The basic principles of self-care include eating a balanced diet, exercising regularly and getting sound sleep. But for many, sleep is often not easy. And pancreatic cancer caregivers, especially, may find sleep challenging for various reasons.
Because sleep is so critical to our overall health and well-being, the lack of it – or poor quality of sleep – is known to have a significant negative impact on health.
For caregivers, in particular, getting adequate sleep means they can better support their loved one.
Zach Weismann, a caregiver in the Pancreatic Cancer Action Network’s (PanCAN) Survivor & Caregiver Network, knows this all too well.
“Everyone told me to take care of myself,” he said, “but after many late nights and not getting enough sleep, I got a cold and then wasn’t able to care for my mom at the same level I would have liked. I then had to keep my distance to ensure she didn’t catch my cold.”
PanCAN counts sleep as one of the ways caregivers should prioritize caring for themselves.
Here are four tips to help fall – and stay – asleep:
- Get into a bedtime routine. Consider reading, gentle stretching, relaxing music or meditation before bed to get into a restful frame of mind. Try not to watch TV or scan social media right before bedtime. Sue Alderson, also part of PanCAN’s Survivor & Caregiver Network, said she found meditation useful: “Meditation apps helped my mind calm down at night.” Also, aim to go to bed and get up at roughly the same time each day.
- Try to dismiss worries and stressful thoughts before bed. Difficult decisions, uncertainty and the impact of a pancreatic cancer diagnosis can be overwhelming. Consider deep breathing and visualization – imagining a calm, peaceful situation or place – as a way to relax. Massage, aromatherapy and a hot bath before bed can also help ensure a more peaceful slumber. The scent of lavender has been shown to decrease heart rate and blood pressure.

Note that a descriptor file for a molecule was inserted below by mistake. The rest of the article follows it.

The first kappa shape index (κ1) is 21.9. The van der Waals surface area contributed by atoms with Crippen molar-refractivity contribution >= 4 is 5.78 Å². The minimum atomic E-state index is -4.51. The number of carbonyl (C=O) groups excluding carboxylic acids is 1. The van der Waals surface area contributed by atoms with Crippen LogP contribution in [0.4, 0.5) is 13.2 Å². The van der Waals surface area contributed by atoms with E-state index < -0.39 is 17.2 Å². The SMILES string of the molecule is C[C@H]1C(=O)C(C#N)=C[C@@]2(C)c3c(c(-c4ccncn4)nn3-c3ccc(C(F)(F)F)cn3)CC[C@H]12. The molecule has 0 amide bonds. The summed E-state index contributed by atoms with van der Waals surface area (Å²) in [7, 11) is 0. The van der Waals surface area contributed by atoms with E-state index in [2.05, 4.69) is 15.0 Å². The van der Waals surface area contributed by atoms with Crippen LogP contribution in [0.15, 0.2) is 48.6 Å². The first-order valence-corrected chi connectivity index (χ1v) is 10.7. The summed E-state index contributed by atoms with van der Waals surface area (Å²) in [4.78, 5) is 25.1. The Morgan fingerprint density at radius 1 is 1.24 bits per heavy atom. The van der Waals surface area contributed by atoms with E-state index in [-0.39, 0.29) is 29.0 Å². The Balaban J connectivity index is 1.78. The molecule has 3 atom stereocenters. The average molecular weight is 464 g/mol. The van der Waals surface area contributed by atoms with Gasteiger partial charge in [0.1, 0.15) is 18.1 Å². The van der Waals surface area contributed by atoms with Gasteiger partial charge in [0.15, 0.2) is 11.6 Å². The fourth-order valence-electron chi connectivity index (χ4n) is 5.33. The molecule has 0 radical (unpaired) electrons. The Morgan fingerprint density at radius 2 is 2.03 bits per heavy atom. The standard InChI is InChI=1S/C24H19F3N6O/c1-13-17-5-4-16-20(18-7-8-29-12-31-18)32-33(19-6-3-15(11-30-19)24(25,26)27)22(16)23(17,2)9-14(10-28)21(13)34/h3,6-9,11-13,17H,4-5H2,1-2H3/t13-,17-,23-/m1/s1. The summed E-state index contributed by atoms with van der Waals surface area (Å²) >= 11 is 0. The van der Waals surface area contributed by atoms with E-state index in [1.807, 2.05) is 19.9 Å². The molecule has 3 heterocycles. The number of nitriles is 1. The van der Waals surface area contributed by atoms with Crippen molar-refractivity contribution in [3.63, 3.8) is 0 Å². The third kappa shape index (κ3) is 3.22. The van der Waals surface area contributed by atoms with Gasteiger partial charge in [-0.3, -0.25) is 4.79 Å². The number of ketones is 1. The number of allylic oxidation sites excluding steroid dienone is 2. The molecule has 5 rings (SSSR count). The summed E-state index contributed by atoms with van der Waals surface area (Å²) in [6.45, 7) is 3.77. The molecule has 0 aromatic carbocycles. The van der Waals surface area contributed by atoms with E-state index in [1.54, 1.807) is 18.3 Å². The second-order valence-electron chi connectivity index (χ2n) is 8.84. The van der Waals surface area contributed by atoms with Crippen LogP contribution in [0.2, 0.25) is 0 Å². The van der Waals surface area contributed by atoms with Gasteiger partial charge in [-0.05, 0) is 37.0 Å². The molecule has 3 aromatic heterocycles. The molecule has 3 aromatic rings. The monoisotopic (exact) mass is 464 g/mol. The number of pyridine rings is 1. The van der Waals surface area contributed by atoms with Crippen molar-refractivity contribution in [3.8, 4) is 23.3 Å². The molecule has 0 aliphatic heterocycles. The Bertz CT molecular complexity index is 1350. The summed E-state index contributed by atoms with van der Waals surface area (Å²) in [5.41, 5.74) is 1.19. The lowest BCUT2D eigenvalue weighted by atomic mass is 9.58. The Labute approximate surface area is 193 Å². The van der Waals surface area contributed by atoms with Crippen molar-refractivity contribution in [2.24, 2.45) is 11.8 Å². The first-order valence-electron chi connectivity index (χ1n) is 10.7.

- Exercise regularly each day, and eat right at night. Studies show that daily exercise enables sleep. And yoga, with its mind-body practice, can be beneficial just before bed. As for meals, stay away from late-night heavy or rich foods that could have a negative effect on your digestive system.
- Talk to your doctor. Your healthcare provider should know about your sleep patterns, if they are impairing your ability to function clearly. He or she can offer more helpful tips.
Additional ways of easing stress and focusing on relaxation can help caregivers learn how to better care for themselves when they’re caring for others.